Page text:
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  1. Toward an Epistemology of Art.Arnold Cusmariu - 2016 - Symposion: Theoretical and Applied Inquiries in Philosophy and Social Sciences 3 (1):37-64.
    An epistemology of art has seemed problematic mainly because of arguments claiming that an essential element of a theory of knowledge, truth, has no place in aesthetic contexts. For, if it is objectively true that something is beautiful, it seems to follow that the predicate “is beautiful” expresses a property – a view asserted by Plato but denied by Hume and Kant. But then, if the belief that something is beautiful is not objectively true, we cannot be said to know (...)
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  2. Semantic Epistemology Redux: Proof and Validity in Quantum Mechanics.Arnold Cusmariu - 2016 - Logos and Episteme 7 (3):287-303.
    Definitions I presented in a previous article as part of a semantic approach in epistemology assumed that the concept of derivability from standard logic held across all mathematical and scientific disciplines. The present article argues that this assumption is not true for quantum mechanics (QM) by showing that concepts of validity applicable to proofs in mathematics and in classical mechanics are inapplicable to proofs in QM. Because semantic epistemology must include this important theory, revision is necessary. The one I propose (...)
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  3.  94
    The Prometheus Challenge Redux.Arnold Cusmariu - 2017 - Symposion: Theoretical and Applied Inquiries in Philosophy and Social Sciences 4 (2):175-209.
    Following up on its predecessor in this Journal, the article defends philosophy as a guide to making and analyzing art; identifies Cubist solutions to the Prometheus Challenge, including a novel analysis of Picasso’s Les Demoiselles d’Avignon; defines a new concept of aesthetic attitude; proves the compatibility of Prometheus Challenge artworks with logic; and explains why Plato would have welcomed such artworks in his ideal state.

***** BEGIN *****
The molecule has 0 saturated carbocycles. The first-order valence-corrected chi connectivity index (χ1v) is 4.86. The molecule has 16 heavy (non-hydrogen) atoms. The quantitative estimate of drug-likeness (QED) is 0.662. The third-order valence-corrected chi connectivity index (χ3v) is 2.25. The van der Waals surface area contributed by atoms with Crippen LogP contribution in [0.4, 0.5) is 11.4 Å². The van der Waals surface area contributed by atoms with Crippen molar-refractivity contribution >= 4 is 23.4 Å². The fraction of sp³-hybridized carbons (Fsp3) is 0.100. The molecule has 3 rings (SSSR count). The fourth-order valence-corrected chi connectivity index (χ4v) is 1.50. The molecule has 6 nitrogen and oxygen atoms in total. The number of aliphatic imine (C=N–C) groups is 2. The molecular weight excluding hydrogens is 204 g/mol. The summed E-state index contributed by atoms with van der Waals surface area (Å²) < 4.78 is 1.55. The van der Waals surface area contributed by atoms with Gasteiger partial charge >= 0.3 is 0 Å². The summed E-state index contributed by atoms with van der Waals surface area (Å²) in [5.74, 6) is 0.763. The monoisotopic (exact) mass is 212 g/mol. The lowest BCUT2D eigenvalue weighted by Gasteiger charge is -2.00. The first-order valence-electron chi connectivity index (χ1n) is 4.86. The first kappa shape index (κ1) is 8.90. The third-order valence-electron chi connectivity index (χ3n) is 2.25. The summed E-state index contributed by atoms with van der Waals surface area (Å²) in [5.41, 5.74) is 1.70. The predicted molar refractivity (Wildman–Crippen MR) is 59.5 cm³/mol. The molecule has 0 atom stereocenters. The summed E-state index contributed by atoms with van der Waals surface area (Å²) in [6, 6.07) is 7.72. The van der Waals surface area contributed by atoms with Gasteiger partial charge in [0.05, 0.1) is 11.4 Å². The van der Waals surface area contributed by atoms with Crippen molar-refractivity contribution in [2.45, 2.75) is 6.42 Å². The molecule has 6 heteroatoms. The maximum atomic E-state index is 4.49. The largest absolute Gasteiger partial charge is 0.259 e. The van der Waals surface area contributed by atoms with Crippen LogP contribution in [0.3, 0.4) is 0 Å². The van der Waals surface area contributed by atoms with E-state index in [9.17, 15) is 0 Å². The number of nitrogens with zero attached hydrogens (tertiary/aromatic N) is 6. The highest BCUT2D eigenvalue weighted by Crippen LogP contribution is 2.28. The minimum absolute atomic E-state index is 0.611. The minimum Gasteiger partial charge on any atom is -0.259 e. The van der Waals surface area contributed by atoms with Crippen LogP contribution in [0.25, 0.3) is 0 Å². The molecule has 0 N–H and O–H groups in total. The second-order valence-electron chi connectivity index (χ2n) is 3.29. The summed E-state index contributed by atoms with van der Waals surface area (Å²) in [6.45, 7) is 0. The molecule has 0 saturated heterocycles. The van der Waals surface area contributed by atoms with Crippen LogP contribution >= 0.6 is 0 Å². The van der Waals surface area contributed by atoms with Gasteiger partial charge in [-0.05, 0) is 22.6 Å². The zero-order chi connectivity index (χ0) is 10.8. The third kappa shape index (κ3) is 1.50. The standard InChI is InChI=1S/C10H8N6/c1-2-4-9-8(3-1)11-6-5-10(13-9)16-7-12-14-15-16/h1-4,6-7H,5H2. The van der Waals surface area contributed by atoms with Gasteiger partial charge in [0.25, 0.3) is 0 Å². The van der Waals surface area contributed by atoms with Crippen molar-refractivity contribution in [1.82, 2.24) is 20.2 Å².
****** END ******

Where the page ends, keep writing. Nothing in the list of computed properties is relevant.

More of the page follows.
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  4. About Property Identity.Arnold Cusmariu - 1978 - Auslegung 5 (3):139-146.
    W.V.O. Quine has famously objected that (1) properties are philosophically suspect because (2) there is no entity without identity and (3) the synonymy criterion for property identity won't do because there's no such concept as synonymy. (2) and (3) may or may not be right but do not prove (1). I reply that Leiniz's Law handles property identity, as it does for everything else, then respond to a variety of objections and confusions.
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    The Prometheus Challenge.Arnold Cusmariu - 2017 - Symposion: Theoretical and Applied Inquiries in Philosophy and Social Sciences 4 (1):17-47.
    Degas, Manet, Picasso, Dali and Lipchitz produced works of art exemplifying a seeming impossibility: Not only combining incompatible attributes but doing so consistently with aesthetic strictures Horace formulated in Ars Poetica. The article explains how these artists were able to do this, achieving what some critics have called ‘a new art,’ ‘a miracle,’ and ‘a new metaphor.’ The article also argues that the author achieved the same result in sculpture by means of philosophical analysis – probably a first in the (...)
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  6.  73
    A Methodology for Teaching Logic-Based Skills to Mathematics Students.Arnold Cusmariu - 2016 - Symposion: Theoretical and Applied Inquiries in Philosophy and Social Sciences 3 (3):259-292.
    Mathematics textbooks teach logical reasoning by example, a practice started by Euclid; while logic textbooks treat logic as a subject in its own right without practical application to mathematics. Stuck in the middle are students seeking mathematical proficiency and educators seeking to provide it. To assist them, the article explains in practical detail how to teach logic-based skills such as: making mathematical reasoning fully explicit; moving from step to step in a mathematical proof in logically correct ways; and checking to (...)
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